After 11 years and enough drama, close calls, and finger-pointing to fuel a season’s worth of episodes of the late “West Wing,” Congress passed a sweeping postal reform bill overnight Dec. 9.
The bill that passed, H.R. 6407, wasn’t introduced until Dec. 7. But its key points hew to those of the original bill, H.R. 22. The new bill was necessary because the bipartisan conference committee could not agree on the original reform bill, H.R. 22, explained Bob McLean, executive director of the nonprofit Mailers Council. So the conference committee introduced a “clean bill,” a compromise bill that the legislators agreed upon.
“A week ago, I thought this bill was dead,” McLean told MULTICHANNEL MERCHANT on Dec. 7. “But thanks to a lot of hard work from mailers and legislators, this thing has a good shot of passing.”
Jerry Cerasale, senior vice president, government affairs for the Direct Marketing Association, said that a last-ditch effort by DMA members on Dec. 6 gave the bill a second wind on the Hill. “Our members have sent faxes, and lots of closed-door meetings are happening in trying to hammer out an agreement,” he said on Dec. 7.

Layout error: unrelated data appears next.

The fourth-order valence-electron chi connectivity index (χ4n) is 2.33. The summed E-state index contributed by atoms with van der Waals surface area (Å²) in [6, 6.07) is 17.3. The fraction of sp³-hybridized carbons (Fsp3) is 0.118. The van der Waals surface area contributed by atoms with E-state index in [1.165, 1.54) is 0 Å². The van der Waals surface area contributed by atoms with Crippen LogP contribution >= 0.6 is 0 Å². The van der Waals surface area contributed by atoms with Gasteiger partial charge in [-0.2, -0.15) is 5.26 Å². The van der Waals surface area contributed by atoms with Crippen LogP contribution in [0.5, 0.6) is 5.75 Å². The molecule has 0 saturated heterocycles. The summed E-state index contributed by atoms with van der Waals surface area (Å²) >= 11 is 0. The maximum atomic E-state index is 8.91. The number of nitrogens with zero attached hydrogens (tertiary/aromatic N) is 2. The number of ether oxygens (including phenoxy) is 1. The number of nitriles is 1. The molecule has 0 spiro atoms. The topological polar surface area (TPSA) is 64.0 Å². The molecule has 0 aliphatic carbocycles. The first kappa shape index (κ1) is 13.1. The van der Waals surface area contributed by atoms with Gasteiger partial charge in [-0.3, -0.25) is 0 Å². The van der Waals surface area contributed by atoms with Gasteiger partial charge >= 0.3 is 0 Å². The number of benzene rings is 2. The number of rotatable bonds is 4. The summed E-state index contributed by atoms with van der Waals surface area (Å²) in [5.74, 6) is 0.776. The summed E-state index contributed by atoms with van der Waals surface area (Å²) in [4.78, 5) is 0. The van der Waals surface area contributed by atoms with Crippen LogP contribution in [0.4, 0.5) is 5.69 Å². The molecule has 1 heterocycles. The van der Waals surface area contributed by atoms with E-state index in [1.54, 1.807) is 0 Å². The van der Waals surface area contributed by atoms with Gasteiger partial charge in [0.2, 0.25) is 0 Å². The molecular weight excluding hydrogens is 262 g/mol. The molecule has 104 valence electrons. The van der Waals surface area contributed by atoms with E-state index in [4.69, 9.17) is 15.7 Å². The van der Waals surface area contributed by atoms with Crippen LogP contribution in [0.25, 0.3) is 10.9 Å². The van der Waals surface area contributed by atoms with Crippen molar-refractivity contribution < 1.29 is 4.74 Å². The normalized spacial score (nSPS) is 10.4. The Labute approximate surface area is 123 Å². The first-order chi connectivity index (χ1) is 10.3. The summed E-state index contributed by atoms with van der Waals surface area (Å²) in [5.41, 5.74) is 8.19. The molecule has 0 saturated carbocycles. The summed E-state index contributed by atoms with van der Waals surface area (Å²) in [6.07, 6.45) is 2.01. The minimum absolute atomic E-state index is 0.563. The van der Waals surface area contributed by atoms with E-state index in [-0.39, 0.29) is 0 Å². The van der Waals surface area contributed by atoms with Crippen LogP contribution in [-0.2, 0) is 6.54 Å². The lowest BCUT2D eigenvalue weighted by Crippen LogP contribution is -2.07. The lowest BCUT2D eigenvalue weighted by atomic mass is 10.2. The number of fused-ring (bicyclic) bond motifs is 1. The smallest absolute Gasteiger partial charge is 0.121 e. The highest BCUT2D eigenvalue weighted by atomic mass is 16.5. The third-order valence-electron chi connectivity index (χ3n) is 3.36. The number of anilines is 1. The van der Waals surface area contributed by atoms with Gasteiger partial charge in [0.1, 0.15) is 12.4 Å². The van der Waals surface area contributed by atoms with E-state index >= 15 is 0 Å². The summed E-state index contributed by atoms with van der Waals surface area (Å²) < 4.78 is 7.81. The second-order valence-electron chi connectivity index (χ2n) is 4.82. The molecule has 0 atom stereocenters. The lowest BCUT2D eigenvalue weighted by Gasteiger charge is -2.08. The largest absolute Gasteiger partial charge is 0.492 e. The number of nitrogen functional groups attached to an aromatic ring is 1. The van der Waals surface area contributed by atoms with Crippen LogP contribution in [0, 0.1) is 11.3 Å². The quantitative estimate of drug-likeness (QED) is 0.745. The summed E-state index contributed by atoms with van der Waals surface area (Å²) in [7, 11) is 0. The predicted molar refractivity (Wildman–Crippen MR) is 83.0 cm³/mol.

Among the more dramatic reforms that are a part of H.R. 6407 are a rate-increase cap that ties future postage increases to the rate of inflation and strict criteria regarding conditions for emergency rate increases.
The bill will not affect the pending postal rate case, however, itself a fairly sweeping act of reform regarding how the U.S. Postal Service charges for services. The pending rate changes are expected to go into effect in the spring.
In addition, H.R. 6407–also known as the Postal Reform And Accountability Act–shifts liability for military service time of postal employees’ retirement payments from the USPS to the U.S. Treasury. The cost of the retirement payments is estimated to be as much as $27 billion.
The bill now awaits President Bush’s signature. If approved, H.R. 6407 will be the first major overhaul of the Postal Service since the Postal Reorganization Act of 1970.
For more on the postal reform bill:
For more on the pending postal rate case: